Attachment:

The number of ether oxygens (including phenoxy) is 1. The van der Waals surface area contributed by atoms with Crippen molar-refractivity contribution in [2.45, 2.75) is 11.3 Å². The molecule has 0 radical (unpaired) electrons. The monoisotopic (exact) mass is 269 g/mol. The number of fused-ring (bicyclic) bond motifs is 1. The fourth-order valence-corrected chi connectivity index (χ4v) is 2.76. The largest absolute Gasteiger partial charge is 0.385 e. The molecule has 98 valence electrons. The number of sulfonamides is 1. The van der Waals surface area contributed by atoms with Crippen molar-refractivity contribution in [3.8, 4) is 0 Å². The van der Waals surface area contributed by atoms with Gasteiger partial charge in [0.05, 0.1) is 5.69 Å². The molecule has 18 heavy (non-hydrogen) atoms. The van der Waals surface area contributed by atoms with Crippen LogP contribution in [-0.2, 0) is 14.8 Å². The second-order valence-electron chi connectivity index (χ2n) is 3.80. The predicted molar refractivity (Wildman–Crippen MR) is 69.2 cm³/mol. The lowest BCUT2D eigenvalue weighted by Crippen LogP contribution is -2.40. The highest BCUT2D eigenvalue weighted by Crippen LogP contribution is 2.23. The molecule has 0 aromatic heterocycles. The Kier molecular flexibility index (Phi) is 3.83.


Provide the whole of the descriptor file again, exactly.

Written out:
The number of ether oxygens (including phenoxy) is 1. The van der Waals surface area contributed by atoms with Crippen molar-refractivity contribution in [2.45, 2.75) is 11.3 Å². The molecule has 0 radical (unpaired) electrons. The monoisotopic (exact) mass is 269 g/mol. The number of fused-ring (bicyclic) bond motifs is 1. The fourth-order valence-corrected chi connectivity index (χ4v) is 2.76. The largest absolute Gasteiger partial charge is 0.385 e. The molecule has 98 valence electrons. The number of sulfonamides is 1. The van der Waals surface area contributed by atoms with Crippen molar-refractivity contribution in [3.8, 4) is 0 Å². The van der Waals surface area contributed by atoms with Gasteiger partial charge in [0.05, 0.1) is 5.69 Å². The molecule has 18 heavy (non-hydrogen) atoms. The van der Waals surface area contributed by atoms with Crippen LogP contribution in [-0.2, 0) is 14.8 Å². The second-order valence-electron chi connectivity index (χ2n) is 3.80. The predicted molar refractivity (Wildman–Crippen MR) is 69.2 cm³/mol. The lowest BCUT2D eigenvalue weighted by Crippen LogP contribution is -2.40. The highest BCUT2D eigenvalue weighted by Crippen LogP contribution is 2.23. The molecule has 0 aromatic heterocycles. The Kier molecular flexibility index (Phi) is 3.83.